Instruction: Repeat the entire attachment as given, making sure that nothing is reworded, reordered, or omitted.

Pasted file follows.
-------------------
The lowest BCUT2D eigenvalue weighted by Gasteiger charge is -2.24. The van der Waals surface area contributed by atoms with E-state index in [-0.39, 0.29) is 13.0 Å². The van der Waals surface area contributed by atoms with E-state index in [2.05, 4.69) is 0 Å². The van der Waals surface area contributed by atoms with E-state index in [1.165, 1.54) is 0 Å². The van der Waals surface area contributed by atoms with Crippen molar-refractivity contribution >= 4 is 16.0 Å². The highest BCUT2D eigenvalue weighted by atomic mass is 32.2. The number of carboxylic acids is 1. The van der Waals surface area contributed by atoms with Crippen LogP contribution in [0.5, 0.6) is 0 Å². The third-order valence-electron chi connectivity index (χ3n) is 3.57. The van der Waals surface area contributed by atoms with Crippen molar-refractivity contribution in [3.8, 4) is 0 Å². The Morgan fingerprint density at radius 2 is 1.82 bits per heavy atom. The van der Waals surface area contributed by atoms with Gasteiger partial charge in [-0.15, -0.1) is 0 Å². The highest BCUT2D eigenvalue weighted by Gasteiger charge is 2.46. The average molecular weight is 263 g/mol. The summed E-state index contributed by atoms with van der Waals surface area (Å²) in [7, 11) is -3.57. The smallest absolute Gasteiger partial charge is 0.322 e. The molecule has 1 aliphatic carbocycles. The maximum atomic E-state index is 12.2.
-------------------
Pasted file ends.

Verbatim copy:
The lowest BCUT2D eigenvalue weighted by Gasteiger charge is -2.24. The van der Waals surface area contributed by atoms with E-state index in [-0.39, 0.29) is 13.0 Å². The van der Waals surface area contributed by atoms with E-state index in [2.05, 4.69) is 0 Å². The van der Waals surface area contributed by atoms with E-state index in [1.165, 1.54) is 0 Å². The van der Waals surface area contributed by atoms with Crippen molar-refractivity contribution >= 4 is 16.0 Å². The highest BCUT2D eigenvalue weighted by atomic mass is 32.2. The number of carboxylic acids is 1. The van der Waals surface area contributed by atoms with Crippen LogP contribution in [0.5, 0.6) is 0 Å². The third-order valence-electron chi connectivity index (χ3n) is 3.57. The van der Waals surface area contributed by atoms with Crippen molar-refractivity contribution in [3.8, 4) is 0 Å². The Morgan fingerprint density at radius 2 is 1.82 bits per heavy atom. The van der Waals surface area contributed by atoms with Gasteiger partial charge in [-0.15, -0.1) is 0 Å². The highest BCUT2D eigenvalue weighted by Gasteiger charge is 2.46. The average molecular weight is 263 g/mol. The summed E-state index contributed by atoms with van der Waals surface area (Å²) in [7, 11) is -3.57. The smallest absolute Gasteiger partial charge is 0.322 e. The molecule has 1 aliphatic carbocycles. The maximum atomic E-state index is 12.2.